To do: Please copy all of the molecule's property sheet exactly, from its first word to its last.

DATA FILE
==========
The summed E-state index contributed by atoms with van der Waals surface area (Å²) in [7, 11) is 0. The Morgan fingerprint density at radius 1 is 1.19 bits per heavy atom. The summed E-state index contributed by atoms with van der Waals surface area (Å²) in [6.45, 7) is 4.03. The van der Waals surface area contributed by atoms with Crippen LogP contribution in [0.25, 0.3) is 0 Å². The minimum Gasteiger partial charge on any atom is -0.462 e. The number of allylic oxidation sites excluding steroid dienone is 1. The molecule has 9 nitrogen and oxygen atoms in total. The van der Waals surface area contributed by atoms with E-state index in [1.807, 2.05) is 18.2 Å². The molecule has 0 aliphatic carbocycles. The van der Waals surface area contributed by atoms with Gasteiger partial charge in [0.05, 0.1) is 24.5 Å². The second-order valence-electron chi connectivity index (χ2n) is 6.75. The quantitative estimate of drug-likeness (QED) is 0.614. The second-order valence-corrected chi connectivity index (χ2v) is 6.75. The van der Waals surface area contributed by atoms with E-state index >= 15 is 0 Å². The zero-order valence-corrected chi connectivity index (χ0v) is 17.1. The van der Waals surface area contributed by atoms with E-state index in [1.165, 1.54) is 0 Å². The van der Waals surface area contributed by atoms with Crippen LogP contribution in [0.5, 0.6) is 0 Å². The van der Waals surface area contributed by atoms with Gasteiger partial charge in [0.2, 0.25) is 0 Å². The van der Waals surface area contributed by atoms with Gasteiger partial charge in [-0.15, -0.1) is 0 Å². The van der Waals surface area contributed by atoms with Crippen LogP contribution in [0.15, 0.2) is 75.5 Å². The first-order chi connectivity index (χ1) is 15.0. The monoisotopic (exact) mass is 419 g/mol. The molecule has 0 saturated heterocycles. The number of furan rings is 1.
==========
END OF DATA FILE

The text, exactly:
The summed E-state index contributed by atoms with van der Waals surface area (Å²) in [7, 11) is 0. The Morgan fingerprint density at radius 1 is 1.19 bits per heavy atom. The summed E-state index contributed by atoms with van der Waals surface area (Å²) in [6.45, 7) is 4.03. The van der Waals surface area contributed by atoms with Crippen LogP contribution in [0.25, 0.3) is 0 Å². The minimum Gasteiger partial charge on any atom is -0.462 e. The number of allylic oxidation sites excluding steroid dienone is 1. The molecule has 9 nitrogen and oxygen atoms in total. The van der Waals surface area contributed by atoms with E-state index in [1.807, 2.05) is 18.2 Å². The molecule has 0 aliphatic carbocycles. The van der Waals surface area contributed by atoms with Gasteiger partial charge in [0.05, 0.1) is 24.5 Å². The second-order valence-electron chi connectivity index (χ2n) is 6.75. The quantitative estimate of drug-likeness (QED) is 0.614. The second-order valence-corrected chi connectivity index (χ2v) is 6.75. The van der Waals surface area contributed by atoms with E-state index >= 15 is 0 Å². The zero-order valence-corrected chi connectivity index (χ0v) is 17.1. The van der Waals surface area contributed by atoms with E-state index in [1.165, 1.54) is 0 Å². The van der Waals surface area contributed by atoms with Crippen LogP contribution in [0.5, 0.6) is 0 Å². The van der Waals surface area contributed by atoms with Gasteiger partial charge in [0.2, 0.25) is 0 Å². The van der Waals surface area contributed by atoms with Gasteiger partial charge in [-0.15, -0.1) is 0 Å². The van der Waals surface area contributed by atoms with Crippen LogP contribution in [0.15, 0.2) is 75.5 Å². The first-order chi connectivity index (χ1) is 15.0. The monoisotopic (exact) mass is 419 g/mol. The molecule has 0 saturated heterocycles. The number of furan rings is 1.